In the realm of public spaces, the concept of a 'commons' bears versatile significance. Essentially, a commons is an open, publicly available space, inviting everyone without any discrimination. This age-old idea of a common ground, a place for civic discourse, collaboration and co-creation, remains as relevant today as it ever was. But what happens when private entities step into this traditionally public domain? Can a private entity create a true 'commons'? If so, what does it look like, and is it really a commons?
In the rapidly evolving realm of software architecture, it is all too easy to become overwhelmed by the complexities and intricacies of numerous features, tools, and frameworks. As a developer, prioritising software minimalism – the practice of implementing only what is necessary while maintaining simplicity and efficiency in your code – can significantly bolster your productivity and ensure long-term scalability & maintainability. In this article, we delve into the essential aspects of software minimalism.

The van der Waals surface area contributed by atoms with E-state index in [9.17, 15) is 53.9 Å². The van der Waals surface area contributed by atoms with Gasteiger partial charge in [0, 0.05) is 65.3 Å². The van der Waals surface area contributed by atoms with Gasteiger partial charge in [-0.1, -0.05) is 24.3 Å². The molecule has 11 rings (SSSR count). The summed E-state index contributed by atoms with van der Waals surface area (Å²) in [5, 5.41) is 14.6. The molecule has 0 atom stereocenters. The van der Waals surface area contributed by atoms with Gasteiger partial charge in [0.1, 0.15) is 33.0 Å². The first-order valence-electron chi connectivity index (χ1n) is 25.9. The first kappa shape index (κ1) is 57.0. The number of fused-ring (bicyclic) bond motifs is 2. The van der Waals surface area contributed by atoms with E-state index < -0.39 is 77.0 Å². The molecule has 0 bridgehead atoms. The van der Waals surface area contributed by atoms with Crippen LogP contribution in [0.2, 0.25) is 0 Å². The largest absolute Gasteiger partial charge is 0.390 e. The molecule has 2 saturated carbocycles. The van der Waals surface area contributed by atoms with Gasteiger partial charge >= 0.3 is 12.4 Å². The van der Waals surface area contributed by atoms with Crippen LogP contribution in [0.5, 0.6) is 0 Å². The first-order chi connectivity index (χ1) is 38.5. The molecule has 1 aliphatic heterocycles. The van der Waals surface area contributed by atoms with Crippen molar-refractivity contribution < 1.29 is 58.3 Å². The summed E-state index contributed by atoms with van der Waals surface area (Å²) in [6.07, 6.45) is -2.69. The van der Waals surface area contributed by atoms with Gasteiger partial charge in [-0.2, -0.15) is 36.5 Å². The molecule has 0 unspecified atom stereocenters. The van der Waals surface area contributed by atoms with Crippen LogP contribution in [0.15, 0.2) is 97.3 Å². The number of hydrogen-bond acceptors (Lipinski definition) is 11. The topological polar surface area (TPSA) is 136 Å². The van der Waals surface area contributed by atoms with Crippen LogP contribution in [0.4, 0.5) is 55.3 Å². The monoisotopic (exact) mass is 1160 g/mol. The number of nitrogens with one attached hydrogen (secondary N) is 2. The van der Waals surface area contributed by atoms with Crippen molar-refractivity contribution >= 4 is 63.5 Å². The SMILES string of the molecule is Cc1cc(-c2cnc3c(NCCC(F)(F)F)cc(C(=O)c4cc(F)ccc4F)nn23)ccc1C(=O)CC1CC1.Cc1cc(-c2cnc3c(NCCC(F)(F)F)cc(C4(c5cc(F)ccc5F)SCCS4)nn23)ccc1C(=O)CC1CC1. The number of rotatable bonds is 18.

When it comes to writing a feature, and when it comes to getting that feature out the door, and usually when that feature should have been out the door yesterday, managers very often tend to "solve the problem" by adding more "resources" or by adding more "senior resources" to the problem.
Rust is not trivial and neither is testing your code. How you approach your testing can depend on your perspective.
Make it your passion to hunt down your goal like you would a wild beast.
Here are some bits and pieces pulled out of an excellent article posted on hackernoon.com
The SEC released a statement yesterday, concluding that DAO (Distributed Autonomous Organisations) tokens would be seen and dealt with as securities and as such, would be subject to federal securities laws. Regardless of whether these tokens were purchased using the US Dollar or Ethereum.